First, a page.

The Project

The Internet and (mobile) audio-visual communication platforms offer a variety of opportunities for online psychotherapeutic interventions. Even though online treatment carries a number of distinct advantages and evidence is emerging for its clinical efficacy, a variety of concerns have been raised by therapists in relation to using online therapy, and few professionals are utilising this technology to its full potential.

One key concern pertains to the use and acceptance of the technology itself. Therapists are frequently unacquainted with the possibilities and advantages of online treatment, and unsure how to integrate online tools within their own therapeutic practice. Additional barriers to acceptance include worries about technological difficulties, as well as usability issues, security and privacy issues, and reliability issues.

A second key concern has to do with the quality of the technology-mediated interactions. Traditional counselling is characterised by a rich exchange of verbal and nonverbal communication signals, that signify a way of gauging a client’s thoughts, feelings and behaviours, and help establish trust and rapport. Depending on the form of online intervention, many of the essential nonverbal cues (facial expressions, body language, eye contact, social touch) may be diminished or lacking entirely.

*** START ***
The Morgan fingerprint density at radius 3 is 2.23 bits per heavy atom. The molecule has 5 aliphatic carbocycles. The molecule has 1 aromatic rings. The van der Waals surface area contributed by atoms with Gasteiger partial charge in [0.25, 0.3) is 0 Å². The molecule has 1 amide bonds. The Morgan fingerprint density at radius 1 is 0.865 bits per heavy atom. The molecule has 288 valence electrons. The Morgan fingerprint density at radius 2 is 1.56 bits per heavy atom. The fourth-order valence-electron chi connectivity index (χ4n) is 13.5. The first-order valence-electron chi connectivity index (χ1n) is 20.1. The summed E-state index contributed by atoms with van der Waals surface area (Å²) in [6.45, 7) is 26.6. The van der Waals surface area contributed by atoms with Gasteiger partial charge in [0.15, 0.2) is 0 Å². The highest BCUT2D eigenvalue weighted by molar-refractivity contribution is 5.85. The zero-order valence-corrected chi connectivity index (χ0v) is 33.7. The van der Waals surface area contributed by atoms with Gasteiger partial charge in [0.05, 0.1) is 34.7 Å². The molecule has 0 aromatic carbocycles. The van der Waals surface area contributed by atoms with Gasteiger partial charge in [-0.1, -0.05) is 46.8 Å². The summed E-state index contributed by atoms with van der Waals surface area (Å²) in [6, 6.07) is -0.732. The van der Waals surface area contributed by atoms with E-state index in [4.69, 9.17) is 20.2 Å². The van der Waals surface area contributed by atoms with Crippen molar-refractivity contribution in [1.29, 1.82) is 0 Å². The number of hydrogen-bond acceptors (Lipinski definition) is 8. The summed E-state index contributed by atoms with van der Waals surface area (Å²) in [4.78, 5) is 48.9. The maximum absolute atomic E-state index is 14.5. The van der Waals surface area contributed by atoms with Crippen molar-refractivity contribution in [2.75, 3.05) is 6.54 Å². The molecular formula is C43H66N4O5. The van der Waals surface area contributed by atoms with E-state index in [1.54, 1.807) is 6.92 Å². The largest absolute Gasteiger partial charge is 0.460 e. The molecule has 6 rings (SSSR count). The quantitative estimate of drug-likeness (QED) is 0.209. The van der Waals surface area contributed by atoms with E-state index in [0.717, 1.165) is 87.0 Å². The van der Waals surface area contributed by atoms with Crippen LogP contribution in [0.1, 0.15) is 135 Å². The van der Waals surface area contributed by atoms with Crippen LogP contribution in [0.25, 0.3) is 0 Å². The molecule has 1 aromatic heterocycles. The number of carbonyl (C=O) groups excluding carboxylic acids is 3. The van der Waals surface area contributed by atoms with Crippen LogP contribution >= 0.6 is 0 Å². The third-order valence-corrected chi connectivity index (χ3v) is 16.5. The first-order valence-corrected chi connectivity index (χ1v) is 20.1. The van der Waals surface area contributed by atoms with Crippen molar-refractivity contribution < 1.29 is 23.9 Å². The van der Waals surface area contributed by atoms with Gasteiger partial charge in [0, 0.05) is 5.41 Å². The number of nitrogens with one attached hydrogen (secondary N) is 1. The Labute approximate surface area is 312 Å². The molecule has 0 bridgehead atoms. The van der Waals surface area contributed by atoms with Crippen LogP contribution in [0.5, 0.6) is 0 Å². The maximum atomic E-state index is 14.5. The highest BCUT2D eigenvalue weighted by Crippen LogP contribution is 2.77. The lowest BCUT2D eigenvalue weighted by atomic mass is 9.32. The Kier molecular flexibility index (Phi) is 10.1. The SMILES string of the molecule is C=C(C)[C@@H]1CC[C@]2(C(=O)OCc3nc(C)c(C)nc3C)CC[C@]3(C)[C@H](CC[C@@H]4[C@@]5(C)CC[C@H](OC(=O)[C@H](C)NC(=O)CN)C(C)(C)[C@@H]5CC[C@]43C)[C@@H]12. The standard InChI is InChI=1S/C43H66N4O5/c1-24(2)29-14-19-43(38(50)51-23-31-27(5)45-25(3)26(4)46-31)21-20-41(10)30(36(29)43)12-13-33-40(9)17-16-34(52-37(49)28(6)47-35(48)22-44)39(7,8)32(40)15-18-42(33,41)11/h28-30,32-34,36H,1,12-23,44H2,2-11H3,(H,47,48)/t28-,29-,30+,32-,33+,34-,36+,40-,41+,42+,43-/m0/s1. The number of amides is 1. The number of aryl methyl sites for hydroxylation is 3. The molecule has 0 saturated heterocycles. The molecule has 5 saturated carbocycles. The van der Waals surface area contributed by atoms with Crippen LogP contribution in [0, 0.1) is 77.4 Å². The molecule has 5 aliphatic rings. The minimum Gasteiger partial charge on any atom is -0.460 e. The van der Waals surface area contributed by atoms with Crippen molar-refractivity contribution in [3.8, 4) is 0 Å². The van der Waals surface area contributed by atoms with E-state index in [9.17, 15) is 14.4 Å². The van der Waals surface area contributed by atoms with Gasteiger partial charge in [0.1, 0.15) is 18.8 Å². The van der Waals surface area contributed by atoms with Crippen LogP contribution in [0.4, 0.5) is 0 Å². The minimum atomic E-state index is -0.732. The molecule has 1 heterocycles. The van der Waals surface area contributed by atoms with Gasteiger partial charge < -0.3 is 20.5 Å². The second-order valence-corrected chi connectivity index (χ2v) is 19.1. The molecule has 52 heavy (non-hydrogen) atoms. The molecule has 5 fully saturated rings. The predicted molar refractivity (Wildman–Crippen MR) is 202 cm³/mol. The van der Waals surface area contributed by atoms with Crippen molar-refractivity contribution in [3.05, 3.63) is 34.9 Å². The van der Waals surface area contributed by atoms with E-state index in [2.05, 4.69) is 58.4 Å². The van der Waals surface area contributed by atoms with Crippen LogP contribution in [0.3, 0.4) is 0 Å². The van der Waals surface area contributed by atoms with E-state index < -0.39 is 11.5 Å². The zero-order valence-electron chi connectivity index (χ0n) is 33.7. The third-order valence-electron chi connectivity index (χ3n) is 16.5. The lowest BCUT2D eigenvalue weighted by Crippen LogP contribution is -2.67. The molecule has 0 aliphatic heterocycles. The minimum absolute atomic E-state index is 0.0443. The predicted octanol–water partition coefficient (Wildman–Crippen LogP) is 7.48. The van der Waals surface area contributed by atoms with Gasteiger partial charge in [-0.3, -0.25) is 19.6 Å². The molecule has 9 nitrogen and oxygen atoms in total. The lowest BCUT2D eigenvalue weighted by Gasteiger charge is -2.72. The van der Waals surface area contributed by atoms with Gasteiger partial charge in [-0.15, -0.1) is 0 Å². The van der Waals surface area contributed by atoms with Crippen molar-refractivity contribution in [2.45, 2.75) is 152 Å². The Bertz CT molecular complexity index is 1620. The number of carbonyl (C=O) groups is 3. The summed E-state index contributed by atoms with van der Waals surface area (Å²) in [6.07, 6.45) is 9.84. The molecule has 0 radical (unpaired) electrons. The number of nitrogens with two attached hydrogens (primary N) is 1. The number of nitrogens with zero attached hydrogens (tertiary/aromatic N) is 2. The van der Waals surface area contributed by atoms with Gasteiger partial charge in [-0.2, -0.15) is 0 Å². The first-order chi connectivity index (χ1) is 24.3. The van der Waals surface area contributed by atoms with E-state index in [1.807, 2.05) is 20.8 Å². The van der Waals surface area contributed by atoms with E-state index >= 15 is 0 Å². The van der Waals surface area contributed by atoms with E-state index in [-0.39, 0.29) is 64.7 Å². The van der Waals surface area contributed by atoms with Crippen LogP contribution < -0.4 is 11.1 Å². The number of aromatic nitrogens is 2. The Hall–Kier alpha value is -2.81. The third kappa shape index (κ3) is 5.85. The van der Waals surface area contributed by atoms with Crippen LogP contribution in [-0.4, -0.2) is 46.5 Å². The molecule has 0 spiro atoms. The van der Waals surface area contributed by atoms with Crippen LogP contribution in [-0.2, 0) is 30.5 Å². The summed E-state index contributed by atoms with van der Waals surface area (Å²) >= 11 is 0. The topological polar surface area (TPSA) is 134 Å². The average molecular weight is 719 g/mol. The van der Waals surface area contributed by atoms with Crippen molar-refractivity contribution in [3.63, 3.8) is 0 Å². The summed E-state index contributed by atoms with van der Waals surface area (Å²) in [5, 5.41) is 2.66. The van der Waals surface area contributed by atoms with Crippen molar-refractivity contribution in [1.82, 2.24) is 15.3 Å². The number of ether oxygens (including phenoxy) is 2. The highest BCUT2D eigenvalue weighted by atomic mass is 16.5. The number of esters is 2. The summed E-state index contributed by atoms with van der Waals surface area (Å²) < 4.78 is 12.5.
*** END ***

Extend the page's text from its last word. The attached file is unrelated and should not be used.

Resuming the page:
This project aims to address these concerns, by offering a game-based approach to therapist skill development in using online tools. First, therapists will be challenged to explore online tools, using a serious game where principles of community encouragement and social modelling, virtual and mixed-reality interactions, and learning-by-doing will be implemented, as part of an eMental Health “sandbox”. Second, based on recent advances in mobile psychophysiology, novel technologies using physiological measures will be examined on their potential to enhance empathy and rapport in mediated communication.

This project is a collaboration between University of Technology Eindhoven (TU/e), Tranzo (Tilburg University), GGzE, Fontys, and Philips (for the entire team, see People).